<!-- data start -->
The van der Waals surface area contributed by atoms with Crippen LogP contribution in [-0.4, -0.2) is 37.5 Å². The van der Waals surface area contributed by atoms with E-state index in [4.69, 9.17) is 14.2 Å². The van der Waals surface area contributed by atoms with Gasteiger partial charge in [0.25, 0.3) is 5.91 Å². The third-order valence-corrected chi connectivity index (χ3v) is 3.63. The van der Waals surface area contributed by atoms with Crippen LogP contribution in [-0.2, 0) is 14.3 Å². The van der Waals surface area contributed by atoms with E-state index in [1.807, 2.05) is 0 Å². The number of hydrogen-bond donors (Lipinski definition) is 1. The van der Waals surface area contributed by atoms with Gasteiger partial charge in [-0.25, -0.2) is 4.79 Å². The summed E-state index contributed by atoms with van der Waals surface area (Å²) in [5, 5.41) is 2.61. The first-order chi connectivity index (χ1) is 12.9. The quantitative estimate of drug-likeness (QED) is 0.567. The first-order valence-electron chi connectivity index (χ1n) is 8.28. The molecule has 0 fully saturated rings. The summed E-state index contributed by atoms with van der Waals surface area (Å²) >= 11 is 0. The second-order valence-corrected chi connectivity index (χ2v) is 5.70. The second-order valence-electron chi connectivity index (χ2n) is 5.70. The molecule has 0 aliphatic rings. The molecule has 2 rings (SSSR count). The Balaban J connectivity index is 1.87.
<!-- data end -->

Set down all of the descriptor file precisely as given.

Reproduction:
The van der Waals surface area contributed by atoms with Crippen LogP contribution in [-0.4, -0.2) is 37.5 Å². The van der Waals surface area contributed by atoms with E-state index in [4.69, 9.17) is 14.2 Å². The van der Waals surface area contributed by atoms with Gasteiger partial charge in [0.25, 0.3) is 5.91 Å². The third-order valence-corrected chi connectivity index (χ3v) is 3.63. The van der Waals surface area contributed by atoms with Crippen LogP contribution in [-0.2, 0) is 14.3 Å². The van der Waals surface area contributed by atoms with E-state index in [1.807, 2.05) is 0 Å². The number of hydrogen-bond donors (Lipinski definition) is 1. The van der Waals surface area contributed by atoms with Gasteiger partial charge in [-0.25, -0.2) is 4.79 Å². The summed E-state index contributed by atoms with van der Waals surface area (Å²) in [5, 5.41) is 2.61. The first-order chi connectivity index (χ1) is 12.9. The quantitative estimate of drug-likeness (QED) is 0.567. The first-order valence-electron chi connectivity index (χ1n) is 8.28. The molecule has 0 fully saturated rings. The summed E-state index contributed by atoms with van der Waals surface area (Å²) >= 11 is 0. The second-order valence-corrected chi connectivity index (χ2v) is 5.70. The second-order valence-electron chi connectivity index (χ2n) is 5.70. The molecule has 0 aliphatic rings. The molecule has 2 rings (SSSR count). The Balaban J connectivity index is 1.87.